Sunday, October 28, 2007

Human Rights & Wrongs.

Those of is who are old enough to remember the time before the Human Rights Act was passed in 1998 can well remember the absence of human rights before that date. We remember all too well how under the John Major junta people were regularly dragged off the street and out of their homes and tortured for months on end for daring to criticise the government. Well ok I can't think of any particular examples but I'm sure there must have been because we're forever being told that it is essential to upholding core human rights and to prevent the horrors of the Nazis being repeated.

Actual examples of Human Rights Act related cases (actually I'm including all cases made under the European Convention on Human Rights, which is what the HRA derives from*) involve nothing like this but instead consist of arbitrarily deciding that one groups interests outweigh everyone else's for example:

  • The interests of plane hijackers who may be mistreated in their home countries outweighs the interests of law abiding plane passengers who are at increased risk from our courts decision to incentivise hijacking.
  • The interests of a school pupil to wear clothing that advertises her affiliation to extreme ideologies outweighs the interests of all other pupils whose parents want a school that can set its own uniform policy. This verdict was overturned by the Law Lords but the fact that the law is so confusing that it even the two most senior courts in England & Wales disagree over who is right emphasises just how much of a hazard it is to law abiding citizens trying to behave well and mind their own business.
  • The rights of terrorists to murder police officers unimpeded outweighs the rights of police officers not to be murdered.
  • The right of murderers to be near their family outweighs the right of the citizens of a country to deport foreign killers.
These cases emerge because the very concept of 'rights' involves giving some arbitrarily defined interests the ability to trump all competing interests regardless of the circumstances. The vagueness with which human rights are defined put almost everyone at risk of being subjected to a costly and damaging nonsense suit, the Begum case must have cost the local education authority and by extension taxpayers hundreds of thousands of pounds. It is hardly a surprise to see a local councillor claim that a couple's conservatory extension is a breach of the HRA. It is a charter for harassment, because let's face it one right that won't ever be upheld by the court is the right to be freed from nuisance lawsuits.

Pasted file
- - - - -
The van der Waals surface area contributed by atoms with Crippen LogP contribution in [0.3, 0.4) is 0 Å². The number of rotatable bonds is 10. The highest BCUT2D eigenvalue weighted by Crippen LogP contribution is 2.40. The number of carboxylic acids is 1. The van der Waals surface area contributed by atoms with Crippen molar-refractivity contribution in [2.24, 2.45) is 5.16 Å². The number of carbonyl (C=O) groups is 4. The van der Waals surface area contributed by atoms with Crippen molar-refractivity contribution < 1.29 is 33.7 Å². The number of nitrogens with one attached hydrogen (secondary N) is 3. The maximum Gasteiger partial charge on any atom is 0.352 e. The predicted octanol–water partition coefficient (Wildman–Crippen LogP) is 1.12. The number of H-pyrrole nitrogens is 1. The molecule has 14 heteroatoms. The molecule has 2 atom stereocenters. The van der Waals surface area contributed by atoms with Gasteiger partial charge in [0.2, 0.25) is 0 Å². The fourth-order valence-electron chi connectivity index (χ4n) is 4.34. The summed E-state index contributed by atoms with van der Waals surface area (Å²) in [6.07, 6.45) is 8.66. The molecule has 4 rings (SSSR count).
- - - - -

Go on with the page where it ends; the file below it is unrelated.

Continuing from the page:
* The fact thatthe Human Rights Act derives from a conventions which we are already signatories to has led apologists for the Act to claim that it has therefore not made any real difference. This is untrue as noted here:
A Westlaw search against the Act in March 2006 produced a list of 4,459 cases citing the Act. Compare that to research carried out in 1996 which found that the European Convention on Human Rights had been referred to in 316 cases between 1975 and 1996 but had influenced the outcome in only 16.
The really pathetic thing about the rights culture is that it has done absolutely nothing to prevent genuine threats to free speech that are currently stronger than ever before.

Update: There's a good article on this subject Comment is Free by David Cox, whose relative common sense is something which I've noted before.

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